TOBACCO detector dog Nayla has helped foil an apparent attempt to import illicit cigarettes from China hidden in a shipping container.
According to the Australian Border Force, X-rays of a consignment of quartz stone slab boxes in a sea container at Fremantle revealed anomalies.
ABF tobacco detector dog Nayla then sprang into action, the sharp-nosed hound sniffing out something fishy at the back of the container.
Officers used hammers to crack open the lids of the three suspect boxes and inside allegedly found a total of 334,000 cigarettes (16,700 packets) and 280 cigars, which would have attracted a combined duty and GST of almost $350,000.
The 33-year-old, a Korean national living in Lynwood, was arrested at a warehouse in O’Connor on Wednesday 29 July after he was allegedly caught packing some of the boxes of cigarettes from the sea container into his car.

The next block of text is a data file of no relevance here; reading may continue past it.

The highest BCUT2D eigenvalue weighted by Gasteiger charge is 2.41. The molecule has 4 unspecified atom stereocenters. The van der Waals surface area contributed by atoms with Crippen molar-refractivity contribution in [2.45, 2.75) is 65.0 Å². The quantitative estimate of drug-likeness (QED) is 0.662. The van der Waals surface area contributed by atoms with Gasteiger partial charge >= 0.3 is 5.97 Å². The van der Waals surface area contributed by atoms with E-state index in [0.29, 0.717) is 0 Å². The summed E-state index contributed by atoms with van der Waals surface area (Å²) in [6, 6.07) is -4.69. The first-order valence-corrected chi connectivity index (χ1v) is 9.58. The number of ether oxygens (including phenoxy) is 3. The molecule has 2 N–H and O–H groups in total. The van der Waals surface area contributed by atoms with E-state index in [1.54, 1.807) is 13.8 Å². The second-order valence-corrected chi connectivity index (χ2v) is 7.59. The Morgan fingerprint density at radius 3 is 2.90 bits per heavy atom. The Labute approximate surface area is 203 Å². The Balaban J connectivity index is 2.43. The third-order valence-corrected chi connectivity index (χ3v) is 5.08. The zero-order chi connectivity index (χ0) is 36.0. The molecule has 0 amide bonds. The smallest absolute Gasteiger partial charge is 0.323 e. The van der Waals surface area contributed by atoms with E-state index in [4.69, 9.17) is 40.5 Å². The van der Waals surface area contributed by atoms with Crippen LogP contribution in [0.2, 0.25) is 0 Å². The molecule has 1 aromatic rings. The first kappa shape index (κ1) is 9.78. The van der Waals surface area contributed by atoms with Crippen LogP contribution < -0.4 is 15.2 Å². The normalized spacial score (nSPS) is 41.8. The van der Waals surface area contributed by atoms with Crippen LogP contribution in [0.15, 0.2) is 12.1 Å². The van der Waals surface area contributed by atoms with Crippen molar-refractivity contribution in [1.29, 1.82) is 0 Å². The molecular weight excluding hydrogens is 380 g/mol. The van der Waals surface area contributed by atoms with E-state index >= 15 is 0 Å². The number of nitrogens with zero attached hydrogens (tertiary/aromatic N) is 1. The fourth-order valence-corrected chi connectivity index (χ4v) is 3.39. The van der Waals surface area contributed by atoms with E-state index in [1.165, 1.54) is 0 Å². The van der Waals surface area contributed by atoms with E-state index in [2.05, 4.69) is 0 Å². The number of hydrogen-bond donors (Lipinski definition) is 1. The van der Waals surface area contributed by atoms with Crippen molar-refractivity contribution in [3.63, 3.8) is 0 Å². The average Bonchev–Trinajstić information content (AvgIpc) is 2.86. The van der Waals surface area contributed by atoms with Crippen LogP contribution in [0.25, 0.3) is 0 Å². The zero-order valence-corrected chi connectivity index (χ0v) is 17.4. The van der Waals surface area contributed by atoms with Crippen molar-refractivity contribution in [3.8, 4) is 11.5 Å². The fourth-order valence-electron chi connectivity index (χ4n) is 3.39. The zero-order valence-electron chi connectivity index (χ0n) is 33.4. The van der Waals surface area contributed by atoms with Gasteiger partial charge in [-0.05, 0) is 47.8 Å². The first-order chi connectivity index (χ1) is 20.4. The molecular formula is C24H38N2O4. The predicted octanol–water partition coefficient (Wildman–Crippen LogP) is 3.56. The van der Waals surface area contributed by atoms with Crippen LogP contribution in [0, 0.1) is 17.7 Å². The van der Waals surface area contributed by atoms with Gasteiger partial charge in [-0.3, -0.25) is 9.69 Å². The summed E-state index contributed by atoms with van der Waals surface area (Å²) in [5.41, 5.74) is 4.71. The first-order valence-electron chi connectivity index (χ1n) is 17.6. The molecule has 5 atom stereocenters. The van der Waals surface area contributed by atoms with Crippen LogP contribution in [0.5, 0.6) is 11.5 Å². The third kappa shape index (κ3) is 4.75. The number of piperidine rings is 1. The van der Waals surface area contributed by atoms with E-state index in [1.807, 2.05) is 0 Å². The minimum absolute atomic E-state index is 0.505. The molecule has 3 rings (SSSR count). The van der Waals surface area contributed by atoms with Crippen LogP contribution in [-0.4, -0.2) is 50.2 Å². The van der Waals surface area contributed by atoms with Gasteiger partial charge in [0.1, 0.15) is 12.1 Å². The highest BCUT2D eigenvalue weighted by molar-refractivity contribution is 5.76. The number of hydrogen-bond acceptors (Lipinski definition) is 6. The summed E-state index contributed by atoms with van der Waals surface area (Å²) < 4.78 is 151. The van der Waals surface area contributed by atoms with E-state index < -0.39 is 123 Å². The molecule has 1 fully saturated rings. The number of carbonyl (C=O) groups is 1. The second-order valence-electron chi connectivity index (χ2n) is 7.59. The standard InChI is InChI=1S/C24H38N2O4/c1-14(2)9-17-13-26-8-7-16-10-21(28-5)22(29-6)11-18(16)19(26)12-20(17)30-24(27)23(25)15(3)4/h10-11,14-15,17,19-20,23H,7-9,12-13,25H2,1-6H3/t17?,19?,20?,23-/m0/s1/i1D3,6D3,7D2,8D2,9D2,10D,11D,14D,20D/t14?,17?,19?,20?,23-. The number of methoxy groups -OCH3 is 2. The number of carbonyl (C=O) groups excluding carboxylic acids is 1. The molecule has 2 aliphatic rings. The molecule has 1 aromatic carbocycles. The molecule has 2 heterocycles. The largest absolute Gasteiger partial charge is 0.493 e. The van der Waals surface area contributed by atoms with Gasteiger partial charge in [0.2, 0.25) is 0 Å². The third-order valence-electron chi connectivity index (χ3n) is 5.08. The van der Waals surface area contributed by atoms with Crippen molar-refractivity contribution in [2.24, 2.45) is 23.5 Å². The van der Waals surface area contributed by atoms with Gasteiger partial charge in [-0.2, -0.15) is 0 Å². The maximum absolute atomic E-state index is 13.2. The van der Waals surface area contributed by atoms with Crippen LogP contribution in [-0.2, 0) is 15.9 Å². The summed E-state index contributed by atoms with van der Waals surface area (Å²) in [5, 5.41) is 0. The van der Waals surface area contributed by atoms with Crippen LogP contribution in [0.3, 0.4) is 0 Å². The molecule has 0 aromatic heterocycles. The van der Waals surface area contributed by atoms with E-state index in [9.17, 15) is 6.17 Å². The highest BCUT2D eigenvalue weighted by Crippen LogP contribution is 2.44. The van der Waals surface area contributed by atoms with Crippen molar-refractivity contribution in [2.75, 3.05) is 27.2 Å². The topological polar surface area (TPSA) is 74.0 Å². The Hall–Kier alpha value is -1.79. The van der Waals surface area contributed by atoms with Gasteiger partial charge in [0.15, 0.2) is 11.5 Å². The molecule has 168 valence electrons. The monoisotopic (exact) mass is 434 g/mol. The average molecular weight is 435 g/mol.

He appeared in the Perth Magistrates Court on Wednesday 29 July and was granted conditional bail to re-appear on 14 August.
The 36-year-old, an Australian permanent resident who lives in Winthrop, was arrested at the same O’Connor warehouse on Thursday 30 July.
He appeared in the Perth Magistrates Court on Friday 31 July and was also released on conditional bail to reappear in the same court on 14 August 2020.
Investigations are ongoing to identify the involvement of other people in the importation of this illicit tobacco.
ABF Regional Commander for WA James Copeman praised the officers at the CEF who initially identified the suspicious consignment.
“This was a sophisticated attempt to smuggle illicit cigarettes across the Australian border and avoid the payment of a significant amount of duty and GST,” Commander Copeman said.
“People who engage in this kind of behaviour – whether it is growing, importing, supplying or buying black market tobacco – not only put money into the hands of organised crime, but take away potential income from retailers who abide by the law.”
Last financial year (2019/20) the ABF seized more than 175 tonnes of loose leaf tobacco and 421m cigarettes, with the amount of duty evaded totalling some $608m.